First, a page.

Rafael Nadal, as the top-seeded player at ATP Buenos Aires this week, enjoyed a first-round bye in the 250-level tournament. However, when the Spaniard opens his 2016 clay court season on Thursday, he will be staring down a difficult draw.
First up for Nadal is Juan Monaco, one of Argentina’s hopefuls for a title in Buenos Aires this weekend. The two players, him and Nadal, were the finalists at last year’s event, a match that the latter won in straight sets.
Monaco might be feeling optimistic about his chances of beating Nadal as Rafa lost to a similarly-abled player in Melbourne. But even though the Spaniard has not enjoyed a stellar start to the 2016 season, Monaco himself is a player well on the decline.
The 8-time ATP titlist is now ranked outside of the Top 50 on tour. Furthermore, Monaco’s only victory against Nadal came on the hard court surface back in 2007. That result aside, Rafa is otherwise 6-0 against the Argentine, a record that includes multiple clay-court victories.
Surviving Monaco, Nadal’s quarterfinal match might actually be easier than his second-round one. He shares a draw to the semis with Paolo Lorenzi and Diego Schwartzman, two players that respectively took out clay courter Pablo Andujar and 7th-seeded Alexandr Dolgopolov in the first round.
In the semifinals, Nadal would likely face either Dominic Thiem or Dusan Lajovic, two players that have already qualified for the quarterfinals. Either match could be testing, especially in light of Nadal’s recent loss at the Aussie to Fernando Verdasco. Thiem is a surging young player while clay-court tennis fans will remember that Lajovic made the French Open‘s fourth round a couple years ago.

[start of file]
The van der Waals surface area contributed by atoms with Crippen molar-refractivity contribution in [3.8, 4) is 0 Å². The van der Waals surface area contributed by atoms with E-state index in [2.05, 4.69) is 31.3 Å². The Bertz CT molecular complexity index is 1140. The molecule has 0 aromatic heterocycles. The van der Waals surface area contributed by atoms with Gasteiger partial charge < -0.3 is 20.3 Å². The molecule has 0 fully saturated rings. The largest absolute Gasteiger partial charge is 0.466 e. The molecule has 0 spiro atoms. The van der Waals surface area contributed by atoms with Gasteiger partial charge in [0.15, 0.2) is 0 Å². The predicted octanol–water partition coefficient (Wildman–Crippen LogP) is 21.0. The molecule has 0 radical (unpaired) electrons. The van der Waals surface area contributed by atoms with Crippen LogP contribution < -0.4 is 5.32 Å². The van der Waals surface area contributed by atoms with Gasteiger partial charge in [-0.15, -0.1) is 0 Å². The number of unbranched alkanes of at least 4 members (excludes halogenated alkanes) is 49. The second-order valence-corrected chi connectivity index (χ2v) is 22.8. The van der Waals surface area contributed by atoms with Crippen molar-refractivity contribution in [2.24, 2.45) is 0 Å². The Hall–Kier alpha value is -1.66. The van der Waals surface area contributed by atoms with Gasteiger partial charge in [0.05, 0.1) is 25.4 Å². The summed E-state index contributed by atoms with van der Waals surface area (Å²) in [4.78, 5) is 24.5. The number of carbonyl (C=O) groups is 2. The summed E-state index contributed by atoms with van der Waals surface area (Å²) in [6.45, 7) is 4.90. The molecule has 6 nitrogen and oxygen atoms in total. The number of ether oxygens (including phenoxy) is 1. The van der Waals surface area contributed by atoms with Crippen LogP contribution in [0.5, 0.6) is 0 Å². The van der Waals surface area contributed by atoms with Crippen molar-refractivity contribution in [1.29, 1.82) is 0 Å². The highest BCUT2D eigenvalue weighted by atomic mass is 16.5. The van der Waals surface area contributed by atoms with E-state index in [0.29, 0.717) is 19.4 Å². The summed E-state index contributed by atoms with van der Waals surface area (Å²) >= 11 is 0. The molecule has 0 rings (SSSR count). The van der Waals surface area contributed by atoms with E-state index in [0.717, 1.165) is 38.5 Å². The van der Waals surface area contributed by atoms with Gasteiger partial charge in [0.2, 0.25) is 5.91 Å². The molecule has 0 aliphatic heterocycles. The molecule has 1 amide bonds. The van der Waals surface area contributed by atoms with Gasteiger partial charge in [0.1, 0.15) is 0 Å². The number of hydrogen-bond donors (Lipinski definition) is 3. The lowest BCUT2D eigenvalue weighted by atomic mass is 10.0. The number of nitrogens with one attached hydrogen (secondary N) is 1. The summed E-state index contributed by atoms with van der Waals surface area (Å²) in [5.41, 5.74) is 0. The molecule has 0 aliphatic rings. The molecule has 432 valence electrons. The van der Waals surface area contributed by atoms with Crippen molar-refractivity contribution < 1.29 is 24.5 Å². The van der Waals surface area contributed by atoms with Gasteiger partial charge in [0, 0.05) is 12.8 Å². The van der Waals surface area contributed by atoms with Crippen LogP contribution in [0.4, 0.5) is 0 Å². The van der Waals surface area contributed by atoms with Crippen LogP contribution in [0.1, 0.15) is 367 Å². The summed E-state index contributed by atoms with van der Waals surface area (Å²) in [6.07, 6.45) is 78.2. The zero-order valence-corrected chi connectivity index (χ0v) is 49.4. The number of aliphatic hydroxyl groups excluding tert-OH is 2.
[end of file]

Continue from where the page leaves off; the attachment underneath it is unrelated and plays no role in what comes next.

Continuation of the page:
Should Nadal make the final in Buenos Aires, promising prospects to survive the other half of the draw include David Ferrer and Jo-Wilfried Tsonga. However Nicolas Almagro is also on the bottom half of the draw, and he is into the quarterfinals following a routine win over Albert Montanes and a three-set victory over Federico Delbones.
Almagro is a 12-time ATP titlist, with all of them won on the clay-court surface. Now 30 years old, he’s a player that could re-emerge on tour still, and the South American clay court swing is where he could prove that he still has Top 25 abilities. However, it’s not clear where Almagro is at right now, and that leaves the bottom half of the draw largely Tsonga’s or Ferrer’s to lose.
It’s also not clear where Nadal is at right now. The loss in Australia was surprising, especially since Verdasco didn’t seem to be at the very top of his game. After all, the Spaniard himself went out in the very next round and only to Dudi Sela. Anything short of a title this weekend and I think Nadal will start to lose a lot of favor to win the next Grand Slam to be played, the 2016 French Open from Paris.